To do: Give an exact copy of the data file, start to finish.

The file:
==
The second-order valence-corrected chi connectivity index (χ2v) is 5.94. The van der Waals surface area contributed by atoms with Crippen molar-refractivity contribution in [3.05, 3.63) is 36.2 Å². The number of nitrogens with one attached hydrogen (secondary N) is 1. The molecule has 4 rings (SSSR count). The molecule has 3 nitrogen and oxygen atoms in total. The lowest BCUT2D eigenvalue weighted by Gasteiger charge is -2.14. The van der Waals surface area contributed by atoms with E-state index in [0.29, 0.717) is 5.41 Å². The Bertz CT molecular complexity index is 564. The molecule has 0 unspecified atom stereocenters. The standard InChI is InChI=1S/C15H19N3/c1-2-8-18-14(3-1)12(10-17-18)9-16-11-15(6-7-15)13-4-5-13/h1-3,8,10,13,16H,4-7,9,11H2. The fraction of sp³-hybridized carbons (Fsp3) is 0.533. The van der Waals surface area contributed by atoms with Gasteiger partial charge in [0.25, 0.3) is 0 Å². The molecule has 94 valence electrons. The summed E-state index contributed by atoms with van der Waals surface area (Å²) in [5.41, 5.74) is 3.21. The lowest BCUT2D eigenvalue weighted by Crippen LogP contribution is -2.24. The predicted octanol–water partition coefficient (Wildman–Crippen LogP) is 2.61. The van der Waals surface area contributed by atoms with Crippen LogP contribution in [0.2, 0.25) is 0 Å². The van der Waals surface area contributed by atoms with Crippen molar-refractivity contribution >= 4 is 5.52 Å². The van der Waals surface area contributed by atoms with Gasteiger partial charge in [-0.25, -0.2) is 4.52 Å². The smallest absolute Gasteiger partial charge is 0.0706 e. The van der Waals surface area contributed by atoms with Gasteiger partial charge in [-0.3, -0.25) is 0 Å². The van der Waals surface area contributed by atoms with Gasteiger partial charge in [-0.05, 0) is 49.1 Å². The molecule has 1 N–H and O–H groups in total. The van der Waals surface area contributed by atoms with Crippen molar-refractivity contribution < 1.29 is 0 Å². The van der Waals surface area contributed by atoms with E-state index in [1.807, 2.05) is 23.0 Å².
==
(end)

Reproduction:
The second-order valence-corrected chi connectivity index (χ2v) is 5.94. The van der Waals surface area contributed by atoms with Crippen molar-refractivity contribution in [3.05, 3.63) is 36.2 Å². The number of nitrogens with one attached hydrogen (secondary N) is 1. The molecule has 4 rings (SSSR count). The molecule has 3 nitrogen and oxygen atoms in total. The lowest BCUT2D eigenvalue weighted by Gasteiger charge is -2.14. The van der Waals surface area contributed by atoms with E-state index in [0.29, 0.717) is 5.41 Å². The Bertz CT molecular complexity index is 564. The molecule has 0 unspecified atom stereocenters. The standard InChI is InChI=1S/C15H19N3/c1-2-8-18-14(3-1)12(10-17-18)9-16-11-15(6-7-15)13-4-5-13/h1-3,8,10,13,16H,4-7,9,11H2. The fraction of sp³-hybridized carbons (Fsp3) is 0.533. The van der Waals surface area contributed by atoms with Gasteiger partial charge in [0.25, 0.3) is 0 Å². The molecule has 94 valence electrons. The summed E-state index contributed by atoms with van der Waals surface area (Å²) in [5.41, 5.74) is 3.21. The lowest BCUT2D eigenvalue weighted by Crippen LogP contribution is -2.24. The predicted octanol–water partition coefficient (Wildman–Crippen LogP) is 2.61. The van der Waals surface area contributed by atoms with Crippen LogP contribution in [0.2, 0.25) is 0 Å². The van der Waals surface area contributed by atoms with Crippen molar-refractivity contribution >= 4 is 5.52 Å². The van der Waals surface area contributed by atoms with Gasteiger partial charge in [-0.25, -0.2) is 4.52 Å². The smallest absolute Gasteiger partial charge is 0.0706 e. The van der Waals surface area contributed by atoms with Gasteiger partial charge in [-0.3, -0.25) is 0 Å². The van der Waals surface area contributed by atoms with Gasteiger partial charge in [-0.05, 0) is 49.1 Å². The molecule has 1 N–H and O–H groups in total. The van der Waals surface area contributed by atoms with Crippen molar-refractivity contribution < 1.29 is 0 Å². The van der Waals surface area contributed by atoms with E-state index in [1.807, 2.05) is 23.0 Å².